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Figure 4: Four novel sequence motifs define a sub family of plant coiled-coil proteins. (A) Sequence alignment of motifs I, II, III, and IV. In all four alignments, amino acid residues conserved among all dicot sequences are indicated in black. Amino acids in the rice sequence that match these conserved residues are also indicated in black. All residues are matched by the rice sequence in motifs II, III, and IV, while 6 residues are exchanged in the rice sequence in motif I. Numbers on the left indicate the position of the first residue of each motif in the amino acid sequence of the respective protein. (B) Percent amino acid identity between FPP proteins.

Mentions: A translated BLAST search identified one additional "hit" in the rice BAC H0212B02 of chromosome 4 (GenBank accession number AL442007). The "hit" lay between the annotated open reading frames H0212B02.17 and H0212B02.18 in a region of DNA not predicted to have coding capacity. However, running GenScan [39] on this part of the BAC, an open reading frame of 1074 amino acids was identified on the opposite strand that contained the "hit". The predicted coding region begins at position 114,922 of the H0212B02 DNA sequence, ends at position 107,317, and contains seven predicted introns. This rice open reading frame was named OsFPP and was included in the sequence and structural analysis shown in Fig. 3 and Fig. 4.


Four signature motifs define the first class of structurally related large coiled-coil proteins in plants.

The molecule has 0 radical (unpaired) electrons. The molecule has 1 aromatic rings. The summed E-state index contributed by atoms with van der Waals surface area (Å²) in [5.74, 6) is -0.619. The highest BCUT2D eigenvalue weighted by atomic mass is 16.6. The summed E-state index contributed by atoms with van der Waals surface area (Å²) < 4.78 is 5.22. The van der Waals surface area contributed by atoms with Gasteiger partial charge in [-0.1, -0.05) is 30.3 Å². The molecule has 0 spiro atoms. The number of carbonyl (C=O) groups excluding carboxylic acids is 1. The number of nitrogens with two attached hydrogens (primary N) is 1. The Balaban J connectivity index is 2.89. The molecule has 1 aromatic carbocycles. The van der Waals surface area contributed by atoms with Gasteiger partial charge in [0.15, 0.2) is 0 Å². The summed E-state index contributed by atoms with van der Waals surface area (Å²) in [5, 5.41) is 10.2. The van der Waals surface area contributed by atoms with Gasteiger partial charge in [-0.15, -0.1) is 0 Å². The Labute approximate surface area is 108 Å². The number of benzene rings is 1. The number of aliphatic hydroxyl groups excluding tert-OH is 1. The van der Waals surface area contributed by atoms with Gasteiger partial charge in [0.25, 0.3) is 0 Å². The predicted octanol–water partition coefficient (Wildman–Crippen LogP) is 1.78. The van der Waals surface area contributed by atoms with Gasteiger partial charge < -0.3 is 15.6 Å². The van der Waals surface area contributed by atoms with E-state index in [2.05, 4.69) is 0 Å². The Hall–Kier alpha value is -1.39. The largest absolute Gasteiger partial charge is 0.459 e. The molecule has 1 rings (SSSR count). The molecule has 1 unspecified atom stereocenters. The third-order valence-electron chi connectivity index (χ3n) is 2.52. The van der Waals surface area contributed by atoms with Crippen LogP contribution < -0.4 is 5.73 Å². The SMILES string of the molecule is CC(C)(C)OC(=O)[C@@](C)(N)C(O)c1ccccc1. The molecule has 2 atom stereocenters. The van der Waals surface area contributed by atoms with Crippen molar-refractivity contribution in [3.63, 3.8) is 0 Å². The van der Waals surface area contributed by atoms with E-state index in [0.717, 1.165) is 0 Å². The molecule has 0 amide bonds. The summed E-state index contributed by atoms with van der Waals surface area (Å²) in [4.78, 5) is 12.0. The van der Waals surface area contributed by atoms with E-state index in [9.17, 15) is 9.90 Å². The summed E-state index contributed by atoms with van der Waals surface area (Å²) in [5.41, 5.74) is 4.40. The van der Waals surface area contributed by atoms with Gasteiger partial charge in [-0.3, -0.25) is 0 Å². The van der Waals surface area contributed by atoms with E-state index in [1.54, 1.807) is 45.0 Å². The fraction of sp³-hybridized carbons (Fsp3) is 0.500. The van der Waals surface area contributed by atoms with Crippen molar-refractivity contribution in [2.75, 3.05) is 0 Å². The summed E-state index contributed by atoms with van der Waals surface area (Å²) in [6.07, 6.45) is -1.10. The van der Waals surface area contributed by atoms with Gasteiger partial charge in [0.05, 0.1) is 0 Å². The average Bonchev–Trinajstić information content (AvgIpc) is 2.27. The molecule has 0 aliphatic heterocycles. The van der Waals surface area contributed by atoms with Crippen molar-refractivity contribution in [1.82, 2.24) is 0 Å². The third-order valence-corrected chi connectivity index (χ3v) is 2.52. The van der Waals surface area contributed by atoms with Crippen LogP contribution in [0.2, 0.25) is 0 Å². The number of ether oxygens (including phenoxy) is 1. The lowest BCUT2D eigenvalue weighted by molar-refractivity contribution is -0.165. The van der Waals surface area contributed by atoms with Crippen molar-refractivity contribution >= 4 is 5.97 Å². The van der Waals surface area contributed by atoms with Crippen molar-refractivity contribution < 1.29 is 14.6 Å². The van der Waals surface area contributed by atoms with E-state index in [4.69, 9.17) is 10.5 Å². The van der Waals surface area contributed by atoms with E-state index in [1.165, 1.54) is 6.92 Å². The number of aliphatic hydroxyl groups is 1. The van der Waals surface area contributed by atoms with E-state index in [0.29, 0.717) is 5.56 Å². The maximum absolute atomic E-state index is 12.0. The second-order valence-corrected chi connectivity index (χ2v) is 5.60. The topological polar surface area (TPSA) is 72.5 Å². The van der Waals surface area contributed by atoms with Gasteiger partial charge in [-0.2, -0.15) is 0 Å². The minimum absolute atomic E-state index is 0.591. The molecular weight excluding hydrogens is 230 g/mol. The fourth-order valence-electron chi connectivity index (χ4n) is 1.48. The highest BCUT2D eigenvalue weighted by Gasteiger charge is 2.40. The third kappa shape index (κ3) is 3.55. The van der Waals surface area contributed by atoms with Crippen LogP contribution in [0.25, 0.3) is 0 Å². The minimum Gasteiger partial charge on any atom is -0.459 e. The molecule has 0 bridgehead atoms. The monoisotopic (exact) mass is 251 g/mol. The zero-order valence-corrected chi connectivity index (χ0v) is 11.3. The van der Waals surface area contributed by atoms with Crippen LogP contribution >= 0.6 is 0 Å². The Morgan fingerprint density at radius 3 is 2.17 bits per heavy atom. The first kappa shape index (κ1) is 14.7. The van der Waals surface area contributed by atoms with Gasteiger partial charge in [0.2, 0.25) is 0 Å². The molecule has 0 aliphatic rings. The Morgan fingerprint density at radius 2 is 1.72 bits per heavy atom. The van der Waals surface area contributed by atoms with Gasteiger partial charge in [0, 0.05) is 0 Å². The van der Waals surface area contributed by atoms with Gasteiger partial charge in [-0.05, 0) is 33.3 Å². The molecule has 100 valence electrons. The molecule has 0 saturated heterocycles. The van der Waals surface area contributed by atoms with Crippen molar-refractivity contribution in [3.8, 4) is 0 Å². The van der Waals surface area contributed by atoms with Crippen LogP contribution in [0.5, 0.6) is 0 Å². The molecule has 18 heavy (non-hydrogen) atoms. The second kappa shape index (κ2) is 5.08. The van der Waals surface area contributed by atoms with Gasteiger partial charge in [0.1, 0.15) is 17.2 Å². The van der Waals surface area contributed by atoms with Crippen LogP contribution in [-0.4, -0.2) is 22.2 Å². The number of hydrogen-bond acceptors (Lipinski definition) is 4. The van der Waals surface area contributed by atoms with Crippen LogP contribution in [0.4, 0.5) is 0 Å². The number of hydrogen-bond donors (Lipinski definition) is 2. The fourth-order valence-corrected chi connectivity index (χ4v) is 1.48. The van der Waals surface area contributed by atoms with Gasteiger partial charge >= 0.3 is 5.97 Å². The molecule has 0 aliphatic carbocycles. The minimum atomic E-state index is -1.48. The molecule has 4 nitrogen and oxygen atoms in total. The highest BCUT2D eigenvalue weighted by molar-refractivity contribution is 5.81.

Gindullis F, Rose A, Patel S, Meier I - BMC Genomics (2002)

Four novel sequence motifs define a sub family of plant coiled-coil proteins. (A) Sequence alignment of motifs I, II, III, and IV. In all four alignments, amino acid residues conserved among all dicot sequences are indicated in black. Amino acids in the rice sequence that match these conserved residues are also indicated in black. All residues are matched by the rice sequence in motifs II, III, and IV, while 6 residues are exchanged in the rice sequence in motif I. Numbers on the left indicate the position of the first residue of each motif in the amino acid sequence of the respective protein. (B) Percent amino acid identity between FPP proteins.
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Related In: Results  -  Collection

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Figure 4: Four novel sequence motifs define a sub family of plant coiled-coil proteins. (A) Sequence alignment of motifs I, II, III, and IV. In all four alignments, amino acid residues conserved among all dicot sequences are indicated in black. Amino acids in the rice sequence that match these conserved residues are also indicated in black. All residues are matched by the rice sequence in motifs II, III, and IV, while 6 residues are exchanged in the rice sequence in motif I. Numbers on the left indicate the position of the first residue of each motif in the amino acid sequence of the respective protein. (B) Percent amino acid identity between FPP proteins.